Thursday was a shockingly awful day. In a horribly cliched manner, it even moved me to cry in the toilets at work (I mean, can you get more Bridget Jones!?). However, a medicinal G&T with a good friend saw me right, and I was wearily descending into Baker Street tube station when I got a text.
“.. just letting you know.. mild partial seizures… hospital… keep you updated…’
Someone incredibly close to me was in hospital awaiting scans to find the cause of the the seizures they had been experiencing throughout the day. I sat in the empty tube carriage as it rattled its way towards West London with a multitude of, if I’m honest slightly melodramatic, thoughts running through my head. On Friday, I got a phone-call, it was probably temporal lobe epilepsy.
Temporal lobe epilepsy affects (as its name suggests!) the temporal lobe of the brain. It can be divided into two categories according to the specific area affected; either the area of the brain on the inner part of the temporal lobe (nearest the centre of brain, involving structures such as the hippocampus and amygdala) or the outer surface of the temporal lobe.
I know very little about epilepsy, so the stereotyped images that immediately spring to mind are that of whole body seizures which result in convulsing and writhing of the floor. But for some forms of epilepsy, the seizures that happen are not remotely like this.
In temporal lobe epilepsy, simple partial seizures do not alter consciousness or affect the whole body. Instead they result in sensations; feelings of déjà vu or focussing on a single memory, or a set of memories (I’m guessing that this is due to the involvement of the hippocampus and associated pathways – but feel free to correct me if I’m wrong). These seizures can also affect the senses. For example; generating auditory sensations or a taste in the mouth that is present.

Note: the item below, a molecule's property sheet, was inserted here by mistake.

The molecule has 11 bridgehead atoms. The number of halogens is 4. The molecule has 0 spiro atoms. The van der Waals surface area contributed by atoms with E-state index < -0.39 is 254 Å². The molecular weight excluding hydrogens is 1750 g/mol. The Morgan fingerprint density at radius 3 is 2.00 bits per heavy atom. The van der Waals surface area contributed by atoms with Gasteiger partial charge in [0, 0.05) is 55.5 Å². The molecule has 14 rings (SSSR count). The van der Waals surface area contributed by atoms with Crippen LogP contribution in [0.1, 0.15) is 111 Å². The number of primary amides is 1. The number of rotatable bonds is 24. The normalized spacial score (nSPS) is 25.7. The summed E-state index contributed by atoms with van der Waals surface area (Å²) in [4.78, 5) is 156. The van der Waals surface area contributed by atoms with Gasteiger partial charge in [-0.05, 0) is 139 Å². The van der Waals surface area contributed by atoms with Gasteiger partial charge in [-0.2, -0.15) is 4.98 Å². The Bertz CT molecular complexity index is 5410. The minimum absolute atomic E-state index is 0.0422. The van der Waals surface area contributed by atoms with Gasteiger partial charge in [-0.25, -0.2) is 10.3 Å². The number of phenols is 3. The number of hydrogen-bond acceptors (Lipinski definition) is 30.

Complex partial seizures on the other hand impair consciousness, resulting in people staring in space or having an altered ability to respond to others around them. They usually start in a small area of the temporal lobe as a simple partial seizure, and then spread over a larger area of the temporal lobe, resulting in the altered consciousness.
This is a very simplistic overview of these two types of seizures. However, it is these two types of seizures which occurred to one of my nearest and dearest on Thursday afternoon. When I spoke to him on Friday he tried to describe the sensation to me. He described how his brain started to fill with a multitude of thoughts, humming in his head. He couldn’t concentrate on anything around him, and yet he couldn’t focus on any individual thought, any specific memory. I imagine this like to be like having fireflies in the brain – as soon as you locate one, it’s light is gone. At some point he said it felt like his brain became exhausted, and he slipped into unconsciousness.
I don’t know too much about temporal lobe epilepsy, but I’d like to know a little more. If anyone has any good info or has personal experiences of it, please comment, I’d love to hear from you.